If you stack, stack at an aperture at which the lens is sharpest, usually a couple of stops up from wide open, but of course this depends on the lens. Some few lenses are sharp wide open. The advantage of keeping the aperture wide is bokeh. We say we want everything in focus, but what most of us really want is part of the image razor sharp and the rest a lovely blurry bokeh. At least I try for that.

I will stack as wide-open as I can, as long as the lens is sharp. I kind of paint focus on layer by layer in a block using stacking just enough to create my foreground focus, and let the rest be bokeh. I

I have included some examples of what I described above.

The Zeiss Otus 85mm

This lens is the new Zeiss APO on the block, and I have not had enough time to work with it as winter is with us here in Michigan. A shot taken with the Nikon D810 and the new Otus 85mm APO f/1.4 lens, with 8mm of extension at ISO 64, f/11, and 1/5 sec is included below. Also included are some crops, to give you some idea of the power of this new Zeiss APO.

The Zeiss 85mm APO looks to be as good as the other two, and perhaps better for my work. Yes, it is big and heavy (2.51 lbs.,
1.14 kg) but not nearly as heavy as my Nikon 70-200 f/2.8 which is 3.39 lbs (1.54 kg). Anyway, I am not a journalist and always use a tripod, so the weight thing is not that important. What is import- ant to me is the quality of the lens, and it has that, which few other lenses I have do. So, I am on the ground and running with the new Otus-85 and, so far, lovin’ it.

As for the future, all I need is for Zeiss to give me a wide-angle lens (21mm?) and a macro lens of this caliber and I will be good to go.

A Note on the 55mm vs. 135mm Zeiss Sharpness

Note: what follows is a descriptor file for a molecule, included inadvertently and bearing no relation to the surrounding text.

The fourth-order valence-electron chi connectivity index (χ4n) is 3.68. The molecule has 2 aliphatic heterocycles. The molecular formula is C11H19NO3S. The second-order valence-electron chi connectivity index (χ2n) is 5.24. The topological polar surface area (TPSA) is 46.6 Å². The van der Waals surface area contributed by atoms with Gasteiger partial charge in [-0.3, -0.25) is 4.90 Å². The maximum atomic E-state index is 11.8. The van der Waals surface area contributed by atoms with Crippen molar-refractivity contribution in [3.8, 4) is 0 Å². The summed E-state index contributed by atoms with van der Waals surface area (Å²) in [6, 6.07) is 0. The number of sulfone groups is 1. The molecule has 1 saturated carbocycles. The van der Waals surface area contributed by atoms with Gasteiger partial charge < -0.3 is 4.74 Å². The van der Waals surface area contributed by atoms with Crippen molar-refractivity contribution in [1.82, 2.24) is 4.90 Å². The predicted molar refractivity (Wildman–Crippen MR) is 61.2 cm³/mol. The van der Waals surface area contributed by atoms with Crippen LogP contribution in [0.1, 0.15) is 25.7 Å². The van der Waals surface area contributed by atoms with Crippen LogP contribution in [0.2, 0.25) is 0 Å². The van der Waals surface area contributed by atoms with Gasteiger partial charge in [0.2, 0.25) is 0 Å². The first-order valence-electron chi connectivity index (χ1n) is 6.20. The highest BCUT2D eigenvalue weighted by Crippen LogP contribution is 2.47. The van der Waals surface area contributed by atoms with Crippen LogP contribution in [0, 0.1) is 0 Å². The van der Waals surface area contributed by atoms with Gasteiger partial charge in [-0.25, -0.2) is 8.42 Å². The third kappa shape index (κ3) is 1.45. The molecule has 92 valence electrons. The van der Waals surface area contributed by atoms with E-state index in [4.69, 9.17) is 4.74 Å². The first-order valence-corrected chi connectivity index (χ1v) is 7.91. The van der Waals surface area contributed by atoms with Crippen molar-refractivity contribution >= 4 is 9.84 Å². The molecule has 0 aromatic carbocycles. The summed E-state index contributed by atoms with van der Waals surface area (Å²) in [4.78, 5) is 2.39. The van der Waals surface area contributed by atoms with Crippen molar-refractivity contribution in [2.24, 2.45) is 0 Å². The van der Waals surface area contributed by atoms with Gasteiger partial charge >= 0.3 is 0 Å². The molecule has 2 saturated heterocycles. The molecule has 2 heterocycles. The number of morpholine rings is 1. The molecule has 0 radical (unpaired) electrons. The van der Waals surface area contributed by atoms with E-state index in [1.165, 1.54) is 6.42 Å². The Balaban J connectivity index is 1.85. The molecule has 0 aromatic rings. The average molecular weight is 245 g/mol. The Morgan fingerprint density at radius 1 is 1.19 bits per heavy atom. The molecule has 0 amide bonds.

The reviews seem to say that the 55mm f/1.4 Zeiss Otis APO is the “sharpest” of the first two new Zeiss lenses, the other being the Zeiss 135mm APO f/2 lens. Of course both of these lenses are outstanding in my experience, either one better than all of the oth- er lenses I own, and I have bunch of the best I am aware of. I am shooting with these lenses on the Nikon D810.

In my experience, it is the 135mm Zeiss APO that is the sharper of the two. Perhaps some of you out there with both lenses can see what you come up with. Of course, a lot depends on which cam- era body you are using.

I include some photos below taken with the Zeiss 135mm f/2 APO lens on the Nikon D800E (no extension), with a 100% crop of a common fly which shows you how sharp this lens is, and the lens it quite a distance away from the subject.

There is no reason why Nikon could not match these because I have three of the four Printing Nikkors (95mm, 105mm, and
150mm) and they are all of this caliber, but lack the newer coat- ings that the Zeiss have. Perhaps this is because they never went outside of a film-transfer machine and had no need for the coat- ings or they were not available back then.

To Stack or Not-to-Stack

This has become a real question for me since advent of the new Zeiss Otus APO lenses. I have been stacking photos for many years, quite religiously and had planned on doing it from here on

out. However, these new Zeiss APO lenses have thrown a mon- key-wrench into the works. I swear, these new Zeiss Otus lenses can take a single-shot at f/16 and I can’t really see any significant sign of diffraction as I mentioned earlier, certainly none that would stop me from using this f-stop. That amazes me.

And of course, the depth-of-field of f/16 is quite adequate for many of the subjects I photograph and these is no arguing that a one- shot photo has less artifacts than a stacked image. Stacking, like all sampling methods, by definition, is lossy.

Part of me doesn’t like the idea of not-doing a meticulous stack of images; it’s such a habit for me by now, the whole ritual of stack- ing. So when I first stopped to inspect some single-shot photos I made with the Otus 55mm at f/16 prior to stacking, I was surprised to find that many were better images than my carefully-assembled stacked-photod. And they were, of course, flawless when it came to artifacts and required no painstaking retouching in. Hmmmm.